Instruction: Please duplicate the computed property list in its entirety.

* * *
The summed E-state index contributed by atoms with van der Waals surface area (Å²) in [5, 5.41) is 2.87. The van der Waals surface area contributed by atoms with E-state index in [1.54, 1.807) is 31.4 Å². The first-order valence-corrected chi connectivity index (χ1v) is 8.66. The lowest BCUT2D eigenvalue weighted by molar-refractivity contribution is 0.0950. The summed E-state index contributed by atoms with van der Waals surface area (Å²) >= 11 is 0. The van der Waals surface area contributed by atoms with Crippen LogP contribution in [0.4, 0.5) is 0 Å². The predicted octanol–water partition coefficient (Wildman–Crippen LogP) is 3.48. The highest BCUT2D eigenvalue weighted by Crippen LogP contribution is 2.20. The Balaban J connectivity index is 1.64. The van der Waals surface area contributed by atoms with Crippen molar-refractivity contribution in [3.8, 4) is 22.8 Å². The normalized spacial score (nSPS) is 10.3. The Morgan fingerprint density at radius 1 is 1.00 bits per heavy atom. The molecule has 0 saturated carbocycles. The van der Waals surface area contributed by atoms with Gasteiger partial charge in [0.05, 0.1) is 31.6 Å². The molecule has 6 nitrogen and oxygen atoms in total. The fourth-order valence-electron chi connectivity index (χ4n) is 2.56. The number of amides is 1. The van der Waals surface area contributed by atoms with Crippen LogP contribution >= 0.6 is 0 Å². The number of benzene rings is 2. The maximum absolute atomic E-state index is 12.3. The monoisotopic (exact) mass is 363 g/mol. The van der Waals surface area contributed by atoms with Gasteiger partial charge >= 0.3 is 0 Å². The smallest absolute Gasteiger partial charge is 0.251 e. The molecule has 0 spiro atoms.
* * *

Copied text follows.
The summed E-state index contributed by atoms with van der Waals surface area (Å²) in [5, 5.41) is 2.87. The van der Waals surface area contributed by atoms with E-state index in [1.54, 1.807) is 31.4 Å². The first-order valence-corrected chi connectivity index (χ1v) is 8.66. The lowest BCUT2D eigenvalue weighted by molar-refractivity contribution is 0.0950. The summed E-state index contributed by atoms with van der Waals surface area (Å²) >= 11 is 0. The van der Waals surface area contributed by atoms with Crippen LogP contribution in [0.4, 0.5) is 0 Å². The predicted octanol–water partition coefficient (Wildman–Crippen LogP) is 3.48. The highest BCUT2D eigenvalue weighted by Crippen LogP contribution is 2.20. The Balaban J connectivity index is 1.64. The van der Waals surface area contributed by atoms with Crippen molar-refractivity contribution in [3.8, 4) is 22.8 Å². The normalized spacial score (nSPS) is 10.3. The Morgan fingerprint density at radius 1 is 1.00 bits per heavy atom. The molecule has 0 saturated carbocycles. The van der Waals surface area contributed by atoms with Gasteiger partial charge in [0.05, 0.1) is 31.6 Å². The molecule has 6 nitrogen and oxygen atoms in total. The fourth-order valence-electron chi connectivity index (χ4n) is 2.56. The number of amides is 1. The van der Waals surface area contributed by atoms with Crippen LogP contribution >= 0.6 is 0 Å². The number of benzene rings is 2. The maximum absolute atomic E-state index is 12.3. The monoisotopic (exact) mass is 363 g/mol. The van der Waals surface area contributed by atoms with Gasteiger partial charge >= 0.3 is 0 Å². The smallest absolute Gasteiger partial charge is 0.251 e. The molecule has 0 spiro atoms.